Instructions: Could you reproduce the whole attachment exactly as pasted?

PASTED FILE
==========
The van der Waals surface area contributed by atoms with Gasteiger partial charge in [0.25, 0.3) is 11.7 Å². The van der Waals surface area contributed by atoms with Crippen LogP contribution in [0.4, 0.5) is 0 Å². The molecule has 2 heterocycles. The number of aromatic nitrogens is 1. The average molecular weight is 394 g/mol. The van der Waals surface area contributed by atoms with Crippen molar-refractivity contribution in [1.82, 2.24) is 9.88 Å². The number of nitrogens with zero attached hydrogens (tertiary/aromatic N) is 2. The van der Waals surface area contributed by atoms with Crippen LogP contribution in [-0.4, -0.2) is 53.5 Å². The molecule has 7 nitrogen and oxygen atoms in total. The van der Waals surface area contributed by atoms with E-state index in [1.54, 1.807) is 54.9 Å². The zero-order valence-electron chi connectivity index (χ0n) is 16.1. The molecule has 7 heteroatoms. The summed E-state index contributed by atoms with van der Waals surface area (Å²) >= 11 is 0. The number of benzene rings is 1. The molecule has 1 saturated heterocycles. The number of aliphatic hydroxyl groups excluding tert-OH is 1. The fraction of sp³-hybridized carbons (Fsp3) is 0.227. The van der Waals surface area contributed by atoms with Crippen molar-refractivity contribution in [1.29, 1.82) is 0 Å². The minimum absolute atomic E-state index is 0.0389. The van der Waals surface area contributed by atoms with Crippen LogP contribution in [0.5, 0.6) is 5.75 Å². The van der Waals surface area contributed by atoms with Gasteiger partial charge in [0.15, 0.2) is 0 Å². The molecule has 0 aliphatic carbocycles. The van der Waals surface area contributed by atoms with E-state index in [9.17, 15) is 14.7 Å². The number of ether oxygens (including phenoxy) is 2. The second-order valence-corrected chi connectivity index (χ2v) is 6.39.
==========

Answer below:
The van der Waals surface area contributed by atoms with Gasteiger partial charge in [0.25, 0.3) is 11.7 Å². The van der Waals surface area contributed by atoms with Crippen LogP contribution in [0.4, 0.5) is 0 Å². The molecule has 2 heterocycles. The number of aromatic nitrogens is 1. The average molecular weight is 394 g/mol. The van der Waals surface area contributed by atoms with Crippen molar-refractivity contribution in [1.82, 2.24) is 9.88 Å². The number of nitrogens with zero attached hydrogens (tertiary/aromatic N) is 2. The van der Waals surface area contributed by atoms with Crippen LogP contribution in [-0.4, -0.2) is 53.5 Å². The molecule has 7 nitrogen and oxygen atoms in total. The van der Waals surface area contributed by atoms with E-state index in [1.54, 1.807) is 54.9 Å². The zero-order valence-electron chi connectivity index (χ0n) is 16.1. The molecule has 7 heteroatoms. The summed E-state index contributed by atoms with van der Waals surface area (Å²) >= 11 is 0. The number of benzene rings is 1. The molecule has 1 saturated heterocycles. The number of aliphatic hydroxyl groups excluding tert-OH is 1. The fraction of sp³-hybridized carbons (Fsp3) is 0.227. The van der Waals surface area contributed by atoms with Crippen molar-refractivity contribution in [1.29, 1.82) is 0 Å². The minimum absolute atomic E-state index is 0.0389. The van der Waals surface area contributed by atoms with Crippen LogP contribution in [0.5, 0.6) is 5.75 Å². The van der Waals surface area contributed by atoms with Gasteiger partial charge in [0.15, 0.2) is 0 Å². The molecule has 0 aliphatic carbocycles. The van der Waals surface area contributed by atoms with E-state index in [9.17, 15) is 14.7 Å². The number of ether oxygens (including phenoxy) is 2. The second-order valence-corrected chi connectivity index (χ2v) is 6.39.